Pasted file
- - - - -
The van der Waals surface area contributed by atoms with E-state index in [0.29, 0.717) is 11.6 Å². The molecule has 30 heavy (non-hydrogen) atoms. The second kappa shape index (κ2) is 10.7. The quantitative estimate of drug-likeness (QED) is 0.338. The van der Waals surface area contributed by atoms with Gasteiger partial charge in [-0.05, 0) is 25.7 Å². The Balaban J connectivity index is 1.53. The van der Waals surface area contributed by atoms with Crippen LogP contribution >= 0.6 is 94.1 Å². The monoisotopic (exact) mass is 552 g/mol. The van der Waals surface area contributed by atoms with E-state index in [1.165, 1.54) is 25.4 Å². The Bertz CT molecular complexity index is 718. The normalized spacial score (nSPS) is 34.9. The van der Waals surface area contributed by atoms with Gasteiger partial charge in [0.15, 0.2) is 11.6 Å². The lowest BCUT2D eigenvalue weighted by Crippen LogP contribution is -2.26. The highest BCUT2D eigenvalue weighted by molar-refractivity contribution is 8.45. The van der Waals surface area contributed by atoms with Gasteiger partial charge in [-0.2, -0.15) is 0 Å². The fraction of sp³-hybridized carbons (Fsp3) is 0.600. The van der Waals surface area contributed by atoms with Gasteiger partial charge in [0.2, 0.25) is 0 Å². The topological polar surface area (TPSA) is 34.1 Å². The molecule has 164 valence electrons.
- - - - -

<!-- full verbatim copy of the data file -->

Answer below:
The van der Waals surface area contributed by atoms with E-state index in [0.29, 0.717) is 11.6 Å². The molecule has 30 heavy (non-hydrogen) atoms. The second kappa shape index (κ2) is 10.7. The quantitative estimate of drug-likeness (QED) is 0.338. The van der Waals surface area contributed by atoms with Gasteiger partial charge in [-0.05, 0) is 25.7 Å². The Balaban J connectivity index is 1.53. The van der Waals surface area contributed by atoms with Crippen LogP contribution >= 0.6 is 94.1 Å². The monoisotopic (exact) mass is 552 g/mol. The van der Waals surface area contributed by atoms with E-state index in [1.165, 1.54) is 25.4 Å². The Bertz CT molecular complexity index is 718. The normalized spacial score (nSPS) is 34.9. The van der Waals surface area contributed by atoms with Gasteiger partial charge in [0.15, 0.2) is 11.6 Å². The lowest BCUT2D eigenvalue weighted by Crippen LogP contribution is -2.26. The highest BCUT2D eigenvalue weighted by molar-refractivity contribution is 8.45. The van der Waals surface area contributed by atoms with Gasteiger partial charge in [-0.2, -0.15) is 0 Å². The fraction of sp³-hybridized carbons (Fsp3) is 0.600. The van der Waals surface area contributed by atoms with Gasteiger partial charge in [0.2, 0.25) is 0 Å². The topological polar surface area (TPSA) is 34.1 Å². The molecule has 164 valence electrons.